As a young man at the 1971 U.S. Open, Richard “Rick” Ill drove the world’s best golfers to and from the practice areas at Merion Golf Club in Ardmore.
But when one of golf's majors returns for a fifth time to the Main Line’s historic course, Ill will have played the role of Merion’s U.S. Open Committee chairman — the club’s point man for the 113th national championship of golf.
"In 1971, when [Lee] Trevino beat [Jack] Nicklaus in a playoff, my job at that time, the company I worked, it had an RV. … I drove that back and forth and I only destroyed two mirrors,” Ill said in an interview at the club last week. “There are some narrow roads around here and I wasn’t used to driving them, so I sheared off two mirrors during the week. But other than that, it was successful.”
Success for Ill this summer will be measured by a much higher standard, considering one of the country’s premier sporting events is in his hands. The 113th U.S. Open will be played June 13-16. With Tiger Woods back at number one in the world rankings and a strong start among American professionals on the PGA tour this year, the 25,000 daily spectators should be amped up for great golf in two months.
The preparation to get Merion and the entire community around the course up to par for the massive event began for Ill many months ago.
He took a trip to Olympic Golf Club in San Francisco last year when that course hosted the 2012 Open. Ill said he was as much interested in the last-minute planning as the large-scale logistics.
"The things we have a lot of time to do, like get the course ready, not that it’s easy, but there was time to do it," Ill said. "I was more concerned with the things that come up tomorrow morning that we have to hustle to get done and things that come up June 1."
Details as small as golf balls could become a major headache for organizers, Ill found out.
"They had a problem at the final minute about the golf balls for Tiger Woods. They didn’t show up on time, so he didn’t have his Nike golf balls to hit," Ill said. "That caused a little hiccup, but those are the things we’re working on now to pre-determine that all the golf balls needed to hit are here."
Ill, who served for five years as Merion’s president before taking on the job as head of the club’s U.S. Open committee, has already spent months making sure everything from road closure approvals to medical staff arrangements have been set up.
The logistics of a national event has grown drastically since the U.S. Open was last at Merion 32 years ago.
"For the 1981 Open, there were basically 500 volunteers," he said. "The 2013 open will have over 5,000 volunteers."
Packing 25,000 spectators onto the tight confines — by today’s golf course standards — of Merion’s 126 acres will also prove to be a test for USGA officials and Merion organizers.
There will be a concerted effort on the part of organizers to make sure fans utilize the grandstands more than ever.
"There’ll be grandstands for 16,000. The idea is for the limited space the course has, we’ll want fans to be situated in grandstands," Ill said. "The grandstands will be situated so fans can see more than one hole."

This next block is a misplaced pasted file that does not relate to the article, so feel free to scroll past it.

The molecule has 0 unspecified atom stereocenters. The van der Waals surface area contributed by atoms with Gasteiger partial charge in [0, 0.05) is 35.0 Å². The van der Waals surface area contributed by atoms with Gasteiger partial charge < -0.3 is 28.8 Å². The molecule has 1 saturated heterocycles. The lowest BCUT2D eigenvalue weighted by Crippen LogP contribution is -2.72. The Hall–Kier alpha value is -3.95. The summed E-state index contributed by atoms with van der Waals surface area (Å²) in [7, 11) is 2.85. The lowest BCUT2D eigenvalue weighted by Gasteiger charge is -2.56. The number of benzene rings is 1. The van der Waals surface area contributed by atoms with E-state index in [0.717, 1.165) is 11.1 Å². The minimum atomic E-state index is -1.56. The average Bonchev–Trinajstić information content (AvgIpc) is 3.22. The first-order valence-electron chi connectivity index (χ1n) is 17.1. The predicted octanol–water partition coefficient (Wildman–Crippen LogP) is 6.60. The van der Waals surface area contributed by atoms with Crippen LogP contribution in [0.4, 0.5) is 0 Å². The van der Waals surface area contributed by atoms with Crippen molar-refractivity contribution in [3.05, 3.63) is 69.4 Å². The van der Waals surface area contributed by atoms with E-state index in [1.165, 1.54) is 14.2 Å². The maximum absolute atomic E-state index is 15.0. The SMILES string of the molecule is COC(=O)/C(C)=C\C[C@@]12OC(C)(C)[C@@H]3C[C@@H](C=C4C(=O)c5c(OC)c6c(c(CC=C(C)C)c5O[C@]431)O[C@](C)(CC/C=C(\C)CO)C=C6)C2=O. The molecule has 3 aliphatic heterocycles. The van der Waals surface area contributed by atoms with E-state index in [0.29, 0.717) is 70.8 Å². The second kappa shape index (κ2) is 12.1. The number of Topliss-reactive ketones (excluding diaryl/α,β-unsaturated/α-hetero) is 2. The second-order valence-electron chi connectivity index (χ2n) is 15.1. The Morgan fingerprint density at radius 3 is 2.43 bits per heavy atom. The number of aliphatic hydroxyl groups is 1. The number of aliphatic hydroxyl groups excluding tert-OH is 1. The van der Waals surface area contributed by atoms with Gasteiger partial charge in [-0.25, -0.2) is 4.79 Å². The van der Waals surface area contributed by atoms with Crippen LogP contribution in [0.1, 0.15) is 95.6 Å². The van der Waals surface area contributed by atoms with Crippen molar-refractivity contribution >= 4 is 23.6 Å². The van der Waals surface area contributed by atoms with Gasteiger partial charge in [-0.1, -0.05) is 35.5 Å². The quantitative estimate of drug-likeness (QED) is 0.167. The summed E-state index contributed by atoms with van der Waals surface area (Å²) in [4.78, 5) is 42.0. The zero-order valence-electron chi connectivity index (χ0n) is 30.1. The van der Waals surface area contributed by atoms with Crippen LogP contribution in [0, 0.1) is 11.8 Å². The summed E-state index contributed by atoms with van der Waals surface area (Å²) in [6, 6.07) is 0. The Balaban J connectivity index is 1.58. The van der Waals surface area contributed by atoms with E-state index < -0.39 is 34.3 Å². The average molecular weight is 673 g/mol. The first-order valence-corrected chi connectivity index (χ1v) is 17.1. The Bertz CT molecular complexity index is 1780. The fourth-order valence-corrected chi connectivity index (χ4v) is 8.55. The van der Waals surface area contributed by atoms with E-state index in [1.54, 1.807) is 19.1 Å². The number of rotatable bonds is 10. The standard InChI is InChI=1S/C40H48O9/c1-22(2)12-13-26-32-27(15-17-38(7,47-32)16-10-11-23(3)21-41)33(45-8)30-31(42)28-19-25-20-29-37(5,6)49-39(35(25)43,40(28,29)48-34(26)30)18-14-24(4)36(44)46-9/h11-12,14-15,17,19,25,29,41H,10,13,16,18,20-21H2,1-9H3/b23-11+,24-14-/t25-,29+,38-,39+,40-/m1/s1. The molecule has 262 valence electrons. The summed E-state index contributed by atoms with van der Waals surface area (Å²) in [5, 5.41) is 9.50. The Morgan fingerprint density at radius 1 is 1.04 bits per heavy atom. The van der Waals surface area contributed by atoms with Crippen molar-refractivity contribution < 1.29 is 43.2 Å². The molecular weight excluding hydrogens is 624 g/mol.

He thinks the course will provide a unique challenge to players in golf’s new age of super long hitters. It will play between 6,970 and 6,995, he said, making it one of the shortest courses to host a U.S. Open in the last 20 years.
Narrow fairways (averaging between 22 and 24 yards wide), no secondary cut to separate the fairway and rough that will average about four inches deep and slick greens that will read about 13.5 on the stimpmeter should give the pros all they can handle, Ill said.
But Merion’s best weapon against players scoring well will likely lie in its par 70 layout. Ill said the course, with only two par 5s and several very long par 4s and par 3s, plays 300 yards longer than its measured yardage.
(The par 5s are on holes 2 and 4, which means some of the professionals’ favorite scoring chances are over with very early in the round.)
Ill said the par 3 9th hole will measure a chilling 237 yards to the center of the green.
"If they play it to the back left, it’ll be 245," Ill said with a smile.
Looking at scorecards from previous Opens, Ill noticed the distance of the par 3 17th that stretched 230 yards in 1934.
Some golfers couldn’t even reach the green from the tee 82 years ago.
That won’t be the case this time around, but Ill said precision will still be valued over power at Merion.
"I think someone who’s going win the tournament is a guy who’s going to hit it straight and not necessarily the longest hitters on tour," Ill said. "There will be a lot of holes where they won’t have to hit driver."
Now less than 80 days from the first round, Ill said he’s happy with the preparation and tireless work by the club’s volunteers and the USGA. Hosting an Open turned out to be tougher than he thought it would be, but he said the USGA has proved a more than capable partner.
And perhaps the best news to the 350 or so regular golfing members of Merion: the course will only be closed two weeks despite all the hoopla surrounding the event.
"This will be our 18th USGA event, so we’ve been very USGA-oriented," he said. "Most of the members are very supportive. This club, as with any other club, there will be a minority who doesn’t like it. But on the other hand, it contributes to the history and tradition of Merion and the members are very proud of that."
Contact Brian X. McCrone at 215-854-2267 or email@example.com. Follow @brianxmccrone on Twitter.
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